What will your homeowners insurance cover?
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Understand the difference between actual cash value and replacement cost to make sure you have the coverage you need.
Homeowners insurance policies spell out the details of coverage and it’s worth taking the time to understand the terms. Make sure you know the difference between actual cash value and replacement value to make sure you have the coverage that you want.
Actual cash value
Let’s start with actual cash value. This is calculated by subtracting the depreciation of an item from the price a new item. Depreciation is based on the item’s expected lifetime. For example, a TV may have a useful life of 10 years. Each year, its value decreases by 10%. If the original purchase price was $1,000 three years ago, today the value would be $700.
If your homeowners policy specifies replacement cost, it means you’re covered for the value of a brand new item.
For the home itself, replacement cost is usually standard. This means if the building is destroyed, the policy will cover the cost of rebuilding a similar home. This figure may be lower than what you originally paid to buy or build your home. That’s because part of the initial price included the land your home sits on. Conversely, the replacement value might be higher to reflect appreciation in home prices since you bought or built.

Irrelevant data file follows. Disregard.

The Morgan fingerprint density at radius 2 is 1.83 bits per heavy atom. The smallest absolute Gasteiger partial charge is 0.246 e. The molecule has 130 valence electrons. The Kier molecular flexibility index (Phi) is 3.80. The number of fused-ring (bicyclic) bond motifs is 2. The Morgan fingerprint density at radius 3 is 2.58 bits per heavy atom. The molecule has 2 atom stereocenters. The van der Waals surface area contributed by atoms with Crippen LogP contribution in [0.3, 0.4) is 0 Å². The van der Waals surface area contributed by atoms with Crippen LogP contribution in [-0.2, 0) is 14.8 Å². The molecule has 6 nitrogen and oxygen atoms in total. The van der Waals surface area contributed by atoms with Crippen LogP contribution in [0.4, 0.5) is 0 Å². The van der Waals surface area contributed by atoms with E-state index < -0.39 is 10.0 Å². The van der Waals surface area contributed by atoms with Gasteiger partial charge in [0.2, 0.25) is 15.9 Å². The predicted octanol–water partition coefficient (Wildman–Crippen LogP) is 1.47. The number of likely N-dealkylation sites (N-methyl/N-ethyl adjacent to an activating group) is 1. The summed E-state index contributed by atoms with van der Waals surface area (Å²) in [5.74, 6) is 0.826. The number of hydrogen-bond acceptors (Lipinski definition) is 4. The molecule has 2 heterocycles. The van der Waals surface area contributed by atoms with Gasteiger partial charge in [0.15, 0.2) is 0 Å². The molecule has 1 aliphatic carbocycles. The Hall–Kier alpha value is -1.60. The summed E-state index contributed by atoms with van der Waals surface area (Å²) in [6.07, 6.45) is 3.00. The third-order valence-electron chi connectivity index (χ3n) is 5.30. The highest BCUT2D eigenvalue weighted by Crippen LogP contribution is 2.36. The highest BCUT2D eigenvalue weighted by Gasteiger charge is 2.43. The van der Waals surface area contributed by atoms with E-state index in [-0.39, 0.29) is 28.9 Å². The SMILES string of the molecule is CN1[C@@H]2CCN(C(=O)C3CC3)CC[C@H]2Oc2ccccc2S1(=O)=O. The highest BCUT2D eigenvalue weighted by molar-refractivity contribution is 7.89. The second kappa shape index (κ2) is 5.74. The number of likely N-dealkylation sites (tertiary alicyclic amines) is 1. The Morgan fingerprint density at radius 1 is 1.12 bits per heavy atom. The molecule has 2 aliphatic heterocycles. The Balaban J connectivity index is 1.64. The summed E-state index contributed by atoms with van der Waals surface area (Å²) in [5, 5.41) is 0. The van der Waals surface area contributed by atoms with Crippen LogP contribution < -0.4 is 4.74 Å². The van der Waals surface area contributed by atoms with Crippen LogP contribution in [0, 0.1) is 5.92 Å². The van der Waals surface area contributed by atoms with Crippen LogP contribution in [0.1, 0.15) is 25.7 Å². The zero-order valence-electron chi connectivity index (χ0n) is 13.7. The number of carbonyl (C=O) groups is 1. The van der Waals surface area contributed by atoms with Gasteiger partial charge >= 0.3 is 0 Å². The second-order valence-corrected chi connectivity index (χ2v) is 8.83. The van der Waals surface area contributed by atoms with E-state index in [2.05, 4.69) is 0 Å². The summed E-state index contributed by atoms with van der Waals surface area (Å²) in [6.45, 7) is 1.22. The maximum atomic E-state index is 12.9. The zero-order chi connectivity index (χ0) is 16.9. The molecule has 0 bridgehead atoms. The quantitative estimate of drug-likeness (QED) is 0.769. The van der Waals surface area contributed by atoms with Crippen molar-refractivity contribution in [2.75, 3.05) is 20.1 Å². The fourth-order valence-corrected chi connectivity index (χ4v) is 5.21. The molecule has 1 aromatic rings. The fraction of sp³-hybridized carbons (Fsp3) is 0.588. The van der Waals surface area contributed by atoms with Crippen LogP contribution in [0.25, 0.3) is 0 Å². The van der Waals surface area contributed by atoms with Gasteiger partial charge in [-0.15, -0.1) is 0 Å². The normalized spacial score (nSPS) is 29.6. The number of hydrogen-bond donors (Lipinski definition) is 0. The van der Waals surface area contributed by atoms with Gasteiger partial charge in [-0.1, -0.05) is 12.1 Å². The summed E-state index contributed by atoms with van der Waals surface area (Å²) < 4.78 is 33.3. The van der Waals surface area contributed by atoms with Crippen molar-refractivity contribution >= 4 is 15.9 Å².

Read your policy thoroughly
Personal property may be treated differently than structures. Some homeowners insurance policies only cover the actual cash value of items that are lost, stolen or damaged.
For example, if a homeowner whose coverage is for actual cash value of personal property suffers a fire, and all the furniture is five years old, the insurer will only reimburse for the value of used furniture. If the useful life of furniture is 10 years, this homeowner will only be reimbursed for 50% of what it costs to replace the furniture.
The gap between actual cash value and replacement cost can be significant.
If the homeowner has replacement cost coverage, they would be insured for the price of new furniture no matter its age.
If replacement cost is not standard with your insurer, for an additional premium you can purchase it. For many homeowners, this slight increase in premium is worth the peace of mind knowing they could replace their home and belongings if a mishap or disaster strikes.
Also, look to see what your policy doesn’t cover. For example, jewelry over a set amount may not be covered. Items like antiques or autographed sports memorabilia that appreciate may not be covered for their full value. However, you may buy an additional rider to cover these items.
If it’s been a while since you’ve reviewed your homeowners insurance, here are five things to review on your policy. And, one of your benefits as a Consumers member is access to insurance expertise through our partner, Nulty Insurance. Call Jacob Larkin at 269.488.0357 or visit the Nulty website to get answers to your homeowners insurance questions.
Consumers helps more than 1,000 members finance land, first and second homes, and home improvement projects each year. When you need a mortgage or home equity line of credit, call us at 800-991-2221. We’re here to help you get the home of your dreams!